I just bumped into another example. It happened when I was reading John’s post “Better Non-comprehension: Getting Beyond ‘ting bu dong'”. In that post, John mentions several alternatives to 「聼不懂」 including 「什麽?我沒聼清楚。」.

        I read the Chinese characters aloud in my head 「什麽?我沒聼清楚。」and clearly heard myself pronounce「清楚」as qing1chu3. And then I hovered my mouse cursor over the text and saw from the Chinese help popup bubble that「清楚」was annotated with the pronunciation of qing1chu5. I thought, “Oh my god! Really?”

        I remember back when I was living in Taiwan, I heard「清楚」a lot because people would often tell me that my 發音 was very 清楚, and I clearly remember it being pronounced first tone followed by third tone.

        I immediately checked in Pleco (a Chinese dictionary mobile app I downloaded to my phone after I returned to America), and sure enough, it was first tone followed by neutral tone.

        I thought, “No, it can’t just be me.” So, I Google searched for “Taiwan Ministry of Education dictionary” and found an online dictionary and searched for「清楚」. To my relief, it’s listed as first tone followed by third tone there. I breathed a sigh of relief. I am certain now that I did hear people in Taiwan pronounce it first tone followed by third tone. I wasn’t making it up. LoL.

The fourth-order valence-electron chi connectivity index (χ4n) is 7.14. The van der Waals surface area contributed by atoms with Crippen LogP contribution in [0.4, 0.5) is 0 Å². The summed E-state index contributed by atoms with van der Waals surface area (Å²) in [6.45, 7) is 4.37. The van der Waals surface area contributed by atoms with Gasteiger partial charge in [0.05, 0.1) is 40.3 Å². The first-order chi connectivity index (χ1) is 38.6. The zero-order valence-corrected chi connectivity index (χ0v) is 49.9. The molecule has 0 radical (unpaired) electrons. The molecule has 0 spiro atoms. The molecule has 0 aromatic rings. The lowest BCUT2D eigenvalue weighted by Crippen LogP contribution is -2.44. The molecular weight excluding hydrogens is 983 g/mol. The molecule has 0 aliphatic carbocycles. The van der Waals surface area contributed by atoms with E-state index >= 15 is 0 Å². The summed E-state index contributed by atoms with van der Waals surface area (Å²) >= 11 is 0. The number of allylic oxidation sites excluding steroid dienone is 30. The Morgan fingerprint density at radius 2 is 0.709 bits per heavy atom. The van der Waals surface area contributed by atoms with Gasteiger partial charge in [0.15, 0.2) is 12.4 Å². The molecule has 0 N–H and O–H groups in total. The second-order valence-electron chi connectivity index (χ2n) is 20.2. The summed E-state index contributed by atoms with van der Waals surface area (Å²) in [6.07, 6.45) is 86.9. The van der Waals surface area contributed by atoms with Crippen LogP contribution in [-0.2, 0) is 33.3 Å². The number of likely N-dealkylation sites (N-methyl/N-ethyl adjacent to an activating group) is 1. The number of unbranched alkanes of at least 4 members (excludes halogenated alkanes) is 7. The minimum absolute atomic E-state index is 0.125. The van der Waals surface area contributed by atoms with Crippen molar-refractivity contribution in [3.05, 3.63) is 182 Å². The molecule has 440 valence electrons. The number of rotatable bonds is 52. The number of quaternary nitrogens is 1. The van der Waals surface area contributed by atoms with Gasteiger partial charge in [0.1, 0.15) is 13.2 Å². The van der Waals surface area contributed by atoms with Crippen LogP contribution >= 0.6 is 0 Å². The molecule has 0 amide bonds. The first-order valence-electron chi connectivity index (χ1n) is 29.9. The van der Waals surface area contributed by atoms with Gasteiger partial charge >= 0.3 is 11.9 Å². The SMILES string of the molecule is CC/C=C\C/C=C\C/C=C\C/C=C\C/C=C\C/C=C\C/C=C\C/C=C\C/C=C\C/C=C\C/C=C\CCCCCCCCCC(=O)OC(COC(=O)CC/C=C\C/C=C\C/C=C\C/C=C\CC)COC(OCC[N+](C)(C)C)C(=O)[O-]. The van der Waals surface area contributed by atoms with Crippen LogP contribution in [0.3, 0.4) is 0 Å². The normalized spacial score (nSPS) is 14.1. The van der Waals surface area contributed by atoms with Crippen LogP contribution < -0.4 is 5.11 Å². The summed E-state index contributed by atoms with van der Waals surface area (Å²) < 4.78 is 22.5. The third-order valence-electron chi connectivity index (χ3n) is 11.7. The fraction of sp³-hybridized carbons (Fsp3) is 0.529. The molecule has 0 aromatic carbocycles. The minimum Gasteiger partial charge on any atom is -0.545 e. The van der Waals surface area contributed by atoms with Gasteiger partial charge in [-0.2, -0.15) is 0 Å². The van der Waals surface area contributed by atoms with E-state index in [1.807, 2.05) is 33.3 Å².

Here’s a link to the Taiwan MoE dictionary entry for「清楚」:

        And, while I’m here, I thought I may as well look up ‘deng long’ too. Here’s a link to that page:


  4. John, thanks for sharing this close encounter with the future linguist kind, I must say the future is indeed bright for her!

    On the neutral tone for the second syllable of a two syllable word for some common words, I always find it a hassle for foreigner and I think it is a bugbear that needs to be addressed. One textbook I encounter suggests that it is alright not to neutralise the second syllable, but looking at HSK syllabus seems to suggest it is mandatory to pronounce as such. What is your take on this?

    I am quite familiar with Taiwanese Mandarin and it does not have any neutral sound, even for the reduplicates like 爸爸,妈妈,看看 etc.

    • Not true. Taiwanese Mandarin does have plenty of 輕聲, just not as many compared to the mainland standard. Examples include family terms (爸爸,媽媽,爺爺,奶奶,伯伯, 叔叔, etc.), 鑰匙, 暖和, 生意 (when it means business), 蛤蟆, 錯處, 凑合, 山藥, 漂亮, 畜生, 熱鬧, 指甲, 做作, etc. not to mention all the 子-suffix words like 桌子, 椅子, etc.